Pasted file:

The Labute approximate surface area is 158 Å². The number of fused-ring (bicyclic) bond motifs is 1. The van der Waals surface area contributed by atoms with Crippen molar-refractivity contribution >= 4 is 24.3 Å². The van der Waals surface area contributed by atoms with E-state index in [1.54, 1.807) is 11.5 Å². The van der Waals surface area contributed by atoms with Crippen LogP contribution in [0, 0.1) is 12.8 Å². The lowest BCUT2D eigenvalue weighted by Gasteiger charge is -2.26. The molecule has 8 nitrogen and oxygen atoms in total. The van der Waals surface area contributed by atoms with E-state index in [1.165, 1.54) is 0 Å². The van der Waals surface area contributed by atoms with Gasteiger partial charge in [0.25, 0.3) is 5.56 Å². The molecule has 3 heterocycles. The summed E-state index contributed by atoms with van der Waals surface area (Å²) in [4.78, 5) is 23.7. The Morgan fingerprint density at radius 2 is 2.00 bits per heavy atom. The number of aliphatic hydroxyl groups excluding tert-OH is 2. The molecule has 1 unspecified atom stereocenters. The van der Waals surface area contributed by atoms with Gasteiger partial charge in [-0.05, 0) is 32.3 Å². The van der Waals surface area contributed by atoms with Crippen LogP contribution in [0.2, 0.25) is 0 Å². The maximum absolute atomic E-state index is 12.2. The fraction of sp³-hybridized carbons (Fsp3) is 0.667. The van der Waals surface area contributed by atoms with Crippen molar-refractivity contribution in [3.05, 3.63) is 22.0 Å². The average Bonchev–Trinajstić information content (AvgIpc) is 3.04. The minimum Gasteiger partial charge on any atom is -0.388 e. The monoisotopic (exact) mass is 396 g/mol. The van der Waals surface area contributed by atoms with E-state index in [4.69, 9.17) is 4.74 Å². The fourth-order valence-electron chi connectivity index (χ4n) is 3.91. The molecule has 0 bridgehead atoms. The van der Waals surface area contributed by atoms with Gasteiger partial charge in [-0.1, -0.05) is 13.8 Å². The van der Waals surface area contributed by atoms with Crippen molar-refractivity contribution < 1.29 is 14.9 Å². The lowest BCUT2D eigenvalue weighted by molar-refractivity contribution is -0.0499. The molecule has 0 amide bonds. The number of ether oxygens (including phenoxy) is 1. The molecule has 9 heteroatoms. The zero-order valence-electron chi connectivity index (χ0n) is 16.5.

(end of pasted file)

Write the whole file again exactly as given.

The Labute approximate surface area is 158 Å². The number of fused-ring (bicyclic) bond motifs is 1. The van der Waals surface area contributed by atoms with Crippen molar-refractivity contribution >= 4 is 24.3 Å². The van der Waals surface area contributed by atoms with E-state index in [1.54, 1.807) is 11.5 Å². The van der Waals surface area contributed by atoms with Crippen LogP contribution in [0, 0.1) is 12.8 Å². The lowest BCUT2D eigenvalue weighted by Gasteiger charge is -2.26. The molecule has 8 nitrogen and oxygen atoms in total. The van der Waals surface area contributed by atoms with E-state index in [1.165, 1.54) is 0 Å². The van der Waals surface area contributed by atoms with Gasteiger partial charge in [0.25, 0.3) is 5.56 Å². The molecule has 3 heterocycles. The summed E-state index contributed by atoms with van der Waals surface area (Å²) in [4.78, 5) is 23.7. The Morgan fingerprint density at radius 2 is 2.00 bits per heavy atom. The number of aliphatic hydroxyl groups excluding tert-OH is 2. The molecule has 1 unspecified atom stereocenters. The van der Waals surface area contributed by atoms with Gasteiger partial charge in [-0.05, 0) is 32.3 Å². The van der Waals surface area contributed by atoms with Crippen LogP contribution in [0.2, 0.25) is 0 Å². The maximum absolute atomic E-state index is 12.2. The fraction of sp³-hybridized carbons (Fsp3) is 0.667. The van der Waals surface area contributed by atoms with Crippen molar-refractivity contribution in [3.05, 3.63) is 22.0 Å². The average Bonchev–Trinajstić information content (AvgIpc) is 3.04. The minimum Gasteiger partial charge on any atom is -0.388 e. The monoisotopic (exact) mass is 396 g/mol. The van der Waals surface area contributed by atoms with E-state index in [4.69, 9.17) is 4.74 Å². The fourth-order valence-electron chi connectivity index (χ4n) is 3.91. The molecule has 0 bridgehead atoms. The van der Waals surface area contributed by atoms with Gasteiger partial charge in [-0.1, -0.05) is 13.8 Å². The van der Waals surface area contributed by atoms with Crippen molar-refractivity contribution < 1.29 is 14.9 Å². The lowest BCUT2D eigenvalue weighted by molar-refractivity contribution is -0.0499. The molecule has 0 amide bonds. The number of ether oxygens (including phenoxy) is 1. The molecule has 9 heteroatoms. The zero-order valence-electron chi connectivity index (χ0n) is 16.5.